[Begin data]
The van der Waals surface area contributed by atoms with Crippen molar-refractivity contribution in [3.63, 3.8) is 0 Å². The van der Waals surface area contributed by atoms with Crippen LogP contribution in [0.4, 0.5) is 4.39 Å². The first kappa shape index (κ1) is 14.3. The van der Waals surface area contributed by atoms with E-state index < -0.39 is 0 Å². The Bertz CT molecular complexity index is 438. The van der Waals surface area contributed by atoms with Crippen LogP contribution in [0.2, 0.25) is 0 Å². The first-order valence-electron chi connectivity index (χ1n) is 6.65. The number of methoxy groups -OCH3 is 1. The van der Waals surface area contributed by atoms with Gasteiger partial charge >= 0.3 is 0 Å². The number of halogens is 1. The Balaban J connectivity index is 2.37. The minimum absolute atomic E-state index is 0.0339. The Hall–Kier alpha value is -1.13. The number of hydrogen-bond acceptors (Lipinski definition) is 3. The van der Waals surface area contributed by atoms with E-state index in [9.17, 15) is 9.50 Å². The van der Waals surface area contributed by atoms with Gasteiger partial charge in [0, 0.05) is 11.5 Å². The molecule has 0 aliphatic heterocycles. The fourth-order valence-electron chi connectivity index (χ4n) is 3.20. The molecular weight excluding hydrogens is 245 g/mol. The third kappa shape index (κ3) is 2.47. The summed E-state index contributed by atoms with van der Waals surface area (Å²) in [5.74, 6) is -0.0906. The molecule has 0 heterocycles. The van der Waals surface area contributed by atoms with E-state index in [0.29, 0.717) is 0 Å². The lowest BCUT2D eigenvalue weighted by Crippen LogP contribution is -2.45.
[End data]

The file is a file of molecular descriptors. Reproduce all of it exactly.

The van der Waals surface area contributed by atoms with Crippen molar-refractivity contribution in [3.63, 3.8) is 0 Å². The van der Waals surface area contributed by atoms with Crippen LogP contribution in [0.4, 0.5) is 4.39 Å². The first kappa shape index (κ1) is 14.3. The van der Waals surface area contributed by atoms with E-state index < -0.39 is 0 Å². The Bertz CT molecular complexity index is 438. The van der Waals surface area contributed by atoms with Crippen LogP contribution in [0.2, 0.25) is 0 Å². The first-order valence-electron chi connectivity index (χ1n) is 6.65. The number of methoxy groups -OCH3 is 1. The van der Waals surface area contributed by atoms with Gasteiger partial charge >= 0.3 is 0 Å². The number of halogens is 1. The Balaban J connectivity index is 2.37. The minimum absolute atomic E-state index is 0.0339. The Hall–Kier alpha value is -1.13. The number of hydrogen-bond acceptors (Lipinski definition) is 3. The van der Waals surface area contributed by atoms with E-state index in [9.17, 15) is 9.50 Å². The van der Waals surface area contributed by atoms with Gasteiger partial charge in [0, 0.05) is 11.5 Å². The molecule has 0 aliphatic heterocycles. The fourth-order valence-electron chi connectivity index (χ4n) is 3.20. The molecular weight excluding hydrogens is 245 g/mol. The third kappa shape index (κ3) is 2.47. The summed E-state index contributed by atoms with van der Waals surface area (Å²) in [5.74, 6) is -0.0906. The molecule has 0 heterocycles. The van der Waals surface area contributed by atoms with E-state index in [0.29, 0.717) is 0 Å². The lowest BCUT2D eigenvalue weighted by Crippen LogP contribution is -2.45.